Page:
Readability of annual reports affects accuracy of analyst forecasts
(PhysOrg.com) -- Stock analysts' earnings forecasts for companies with hard-to-read annual financial reports are more informative, but less accurate, say University of Michigan researchers.
A new journal article in the May issue of Accounting Review shows that sell-side financial analysts expend greater effort to generate earnings forecasts of publicly traded firms with less readable 10-K filings. This increased effort by analysts results in earnings reports to investors that contain more informationbut less accuracy and greater uncertainty.
Required annually by the SEC, 10-K reports provide a comprehensive overview of a company's business and financial condition and include audited financial statements.
"Given the difficulty of following firms with less readable disclosures, analysts who choose to follow these firms likely exert greater effort to do so," said Reuven Lehavy, associate professor of accounting and the Michael and Joan Sakkinen Accounting Scholar at Michigan's Ross School of Business. "On the one hand, lower readability of firm financial disclosures can increase the cost of processing the information in these disclosures and, therefore, can increase the demand for analyst services.
"On the other hand, less readable disclosure can increase the costs of analyst coverage. That is, analysts bear greater information-processing costs and higher private search costs for this information, which can lead to less accurate forecasts."
Lehavy and Ross School colleagues Feng Li and Kenneth Merkley measured the readability of more than 33,700 observations of 10-K filings from 1995 to 2006. Using the Fog Index developed by the computational linguistics literature, they were able to determine the written complexity of 10-K reports by counting the number of syllables per word and number of complex words per sentence.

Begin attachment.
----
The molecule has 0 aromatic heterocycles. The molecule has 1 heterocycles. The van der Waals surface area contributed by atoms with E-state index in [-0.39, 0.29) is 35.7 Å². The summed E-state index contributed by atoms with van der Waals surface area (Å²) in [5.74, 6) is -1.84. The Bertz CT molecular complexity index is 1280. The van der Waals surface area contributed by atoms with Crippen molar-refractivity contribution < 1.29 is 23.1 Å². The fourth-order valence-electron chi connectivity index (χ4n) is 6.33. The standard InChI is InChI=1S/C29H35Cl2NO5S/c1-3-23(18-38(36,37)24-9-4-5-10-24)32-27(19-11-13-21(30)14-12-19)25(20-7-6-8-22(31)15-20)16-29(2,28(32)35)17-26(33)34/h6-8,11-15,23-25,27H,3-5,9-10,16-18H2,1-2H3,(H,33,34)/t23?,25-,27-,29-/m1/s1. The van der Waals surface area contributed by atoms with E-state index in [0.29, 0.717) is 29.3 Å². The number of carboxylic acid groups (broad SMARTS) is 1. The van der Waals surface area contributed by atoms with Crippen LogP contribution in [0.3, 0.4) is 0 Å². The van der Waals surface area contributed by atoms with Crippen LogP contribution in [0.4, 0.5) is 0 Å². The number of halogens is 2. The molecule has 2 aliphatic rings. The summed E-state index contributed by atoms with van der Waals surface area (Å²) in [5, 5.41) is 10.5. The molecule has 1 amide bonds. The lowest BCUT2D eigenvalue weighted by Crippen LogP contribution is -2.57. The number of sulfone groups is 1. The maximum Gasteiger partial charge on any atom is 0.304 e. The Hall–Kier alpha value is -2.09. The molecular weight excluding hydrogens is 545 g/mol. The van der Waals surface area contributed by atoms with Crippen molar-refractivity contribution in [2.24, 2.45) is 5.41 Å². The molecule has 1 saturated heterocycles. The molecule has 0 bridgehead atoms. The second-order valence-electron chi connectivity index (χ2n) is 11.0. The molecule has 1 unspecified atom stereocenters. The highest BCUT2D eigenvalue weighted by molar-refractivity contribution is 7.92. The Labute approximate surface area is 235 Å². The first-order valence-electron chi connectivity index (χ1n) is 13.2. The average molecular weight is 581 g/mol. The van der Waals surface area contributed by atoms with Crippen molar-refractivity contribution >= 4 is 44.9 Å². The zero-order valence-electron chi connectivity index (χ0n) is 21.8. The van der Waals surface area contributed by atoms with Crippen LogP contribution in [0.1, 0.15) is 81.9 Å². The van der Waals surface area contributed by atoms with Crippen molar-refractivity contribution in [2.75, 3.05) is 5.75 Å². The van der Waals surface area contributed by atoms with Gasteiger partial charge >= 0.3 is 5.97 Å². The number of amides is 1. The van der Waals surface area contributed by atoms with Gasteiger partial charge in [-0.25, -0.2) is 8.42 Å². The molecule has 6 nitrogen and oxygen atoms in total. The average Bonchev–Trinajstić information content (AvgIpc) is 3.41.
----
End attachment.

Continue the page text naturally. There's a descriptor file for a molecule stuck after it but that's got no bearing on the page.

Through statistical analysis, the researchers found that more financial analysts follow firms with less readable 10-K reports (which suggests a greater demand for analyst reports for these firms); these analysts take, on average, two days longer to issue a first forecast revision following a 10-K filing (which suggests more effort put forth by them); and provide earnings forecasts that result in proportionally higher firm returns associated with their reports (which suggests that investors find these analysts' reports more informative).
However, the study shows that analyst earnings forecasts for companies with less readable 10-K reports have greater dispersion, are less accurate and are associated with greater overall analyst uncertainty.
"If less readable communication increases analysts' cost to process and interpret the information, then it is likely to lead to a more diverse set of interpretations about firm disclosures, resulting in higher analyst forecast dispersion," said Li, the Ernst & Young Assistant Professor of Accounting at the Ross School. "In addition, if less readable communication makes it more difficult to forecast earnings, then the accuracy of the analyst consensus forecast will be lower."
Overall, the researchers say their study suggests that analyst behavior is related to the readability of firms' communication.
"Our results are consistent with the prediction of increasing demand for analyst services for firms with less readable communication and a greater collective effort by analysts for firms with less readable disclosures," Lehavy said. "The evidence is relevant to the SEC's debate about the intended audience of financial information and the SEC's concerns on the accessibility of these reports."